• Antibiotics: Antimicrobial mouth-rinses form the first-line therapy for treating gingivitis and gum infections. Chlorhexidine is the most commonly used mouth wash. Oral or topical antibiotic gels or antibiotic microspheres containing doxycycline or minocycline are also prescribed to control bacterial growth and spread of infection.

Surgical treatments

Surgical options are recommended for advanced level or rapidly progressing periodontitis, when the non-surgical treatment and antibiotics turn ineffective. The following dental surgical treatments are used in the treatment of advanced periodontitis:

  • Flap surgery (pocket reduction surgery): Flap surgery involves removing a section of the gum tissue to effectively clean and remove tartar and then stitching back the removed gum tissue in its place to allow stiffer binding. Since periodontitis frequently causes bone loss, the bone is reshaped before the gum tissue is sutured back in place.
  • Soft tissue grafts: The gum-line usually recedes as a result of periodontal disease, making teeth appear longer than normal. For treating this defect, some tissue is harvested from the roof of the patient’s mouth (palate) or another donor source and is reattached to the affected area. This procedure helps in treating gum recession, cover exposed roots and gives teeth a cosmetically pleasing appearance.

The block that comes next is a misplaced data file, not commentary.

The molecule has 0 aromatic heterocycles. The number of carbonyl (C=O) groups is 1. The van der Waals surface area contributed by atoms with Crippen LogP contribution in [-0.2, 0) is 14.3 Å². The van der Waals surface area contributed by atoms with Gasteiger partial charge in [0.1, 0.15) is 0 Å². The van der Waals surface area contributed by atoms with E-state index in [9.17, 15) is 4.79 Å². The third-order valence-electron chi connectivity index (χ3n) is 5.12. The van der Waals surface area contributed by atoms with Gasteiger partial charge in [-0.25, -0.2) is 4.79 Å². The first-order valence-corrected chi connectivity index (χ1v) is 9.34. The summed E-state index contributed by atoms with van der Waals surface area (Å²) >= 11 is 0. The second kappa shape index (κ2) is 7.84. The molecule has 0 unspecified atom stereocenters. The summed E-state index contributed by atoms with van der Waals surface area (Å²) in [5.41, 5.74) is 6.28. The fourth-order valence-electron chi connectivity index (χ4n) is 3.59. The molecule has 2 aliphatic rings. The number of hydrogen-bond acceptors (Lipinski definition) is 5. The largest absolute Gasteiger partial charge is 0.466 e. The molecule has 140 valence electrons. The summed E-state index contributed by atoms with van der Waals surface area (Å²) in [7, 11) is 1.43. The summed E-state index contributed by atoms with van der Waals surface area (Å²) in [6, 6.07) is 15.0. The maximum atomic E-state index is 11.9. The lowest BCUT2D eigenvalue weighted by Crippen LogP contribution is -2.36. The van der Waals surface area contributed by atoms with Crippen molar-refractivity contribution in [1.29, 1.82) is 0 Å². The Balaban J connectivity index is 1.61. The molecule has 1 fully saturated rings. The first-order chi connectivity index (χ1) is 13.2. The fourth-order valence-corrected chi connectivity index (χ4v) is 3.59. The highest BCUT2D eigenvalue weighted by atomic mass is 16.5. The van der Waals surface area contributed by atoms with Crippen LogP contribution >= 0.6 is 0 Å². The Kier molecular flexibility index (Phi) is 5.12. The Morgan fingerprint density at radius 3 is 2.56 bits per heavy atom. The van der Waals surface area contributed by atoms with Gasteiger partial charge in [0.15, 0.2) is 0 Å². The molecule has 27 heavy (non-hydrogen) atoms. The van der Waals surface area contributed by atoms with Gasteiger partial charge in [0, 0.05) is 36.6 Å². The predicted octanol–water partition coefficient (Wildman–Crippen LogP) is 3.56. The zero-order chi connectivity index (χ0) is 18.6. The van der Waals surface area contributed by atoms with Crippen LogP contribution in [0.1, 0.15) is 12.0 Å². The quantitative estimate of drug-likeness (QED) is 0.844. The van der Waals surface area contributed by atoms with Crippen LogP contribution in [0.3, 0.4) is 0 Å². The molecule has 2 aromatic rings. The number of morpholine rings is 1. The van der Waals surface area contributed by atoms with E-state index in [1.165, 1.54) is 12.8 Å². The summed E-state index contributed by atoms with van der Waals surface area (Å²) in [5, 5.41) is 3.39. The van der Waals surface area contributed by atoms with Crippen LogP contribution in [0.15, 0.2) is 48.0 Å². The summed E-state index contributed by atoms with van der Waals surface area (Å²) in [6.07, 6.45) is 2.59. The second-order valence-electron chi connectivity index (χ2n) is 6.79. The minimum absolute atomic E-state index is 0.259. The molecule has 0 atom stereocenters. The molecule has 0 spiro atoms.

• Bone grafting: When the bone and tissues surrounding the tooth, root are destroyed to periodontitis, bone-grafting procedure is performed. The bone-graft is composed of small fragments of bone-tissues that may be of your own, synthetic or borrowed tissue. The bone-graft or bone-transplant prevents tooth loss, and also helps in re-growth of natural bone. Guided Tissue Regeneration Technique is used for Bone-grafting.
  • Guided tissue regeneration: The procedure is used in advanced periodontitis. It allows the re-growth of the bone damaged by bacterial infection. In this procedure, the dentist places a special biocompatible material between the bone and the tooth to prevent further infection and allows effective healing.
  • Enamel matrix derivative application: This technique involves deep application of specialized gels embedded with the proteins necessary for bone growth on to a diseased tooth root to stimulate healing by bone re-growth.

The success of any surgical treatment depends on several factors such as the depth of the disease, patients’ lifestyle and oral hygiene, other risk factors such as smoking or genetic susceptibility and others(6 Trusted Source
Treatment of plaque-induced gingivitis, chronic periodontitis, and other clinical conditions

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, 7 Trusted Source
Systemic antibiotics in the treatment of aggressive periodontitis. A systematic review and a Bayesian Network meta-analysis

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Periodontitis Treatment at Home

  1. Brushing teeth twice every daywith a soft toothbrush using fluoride toothpaste
  2. Using dental floss or interdental brush for cleaning areas between teeth
  3. Making lifestyle changes like cessation of smoking, reducing intake of alcohol, stress and drinking water
Preventive Measures for Gum Diseases
  1. Controlling diabetes
  2. Incorporate fresh fruits and vegetables in diet
  3. Restrict sugary drinks and snacks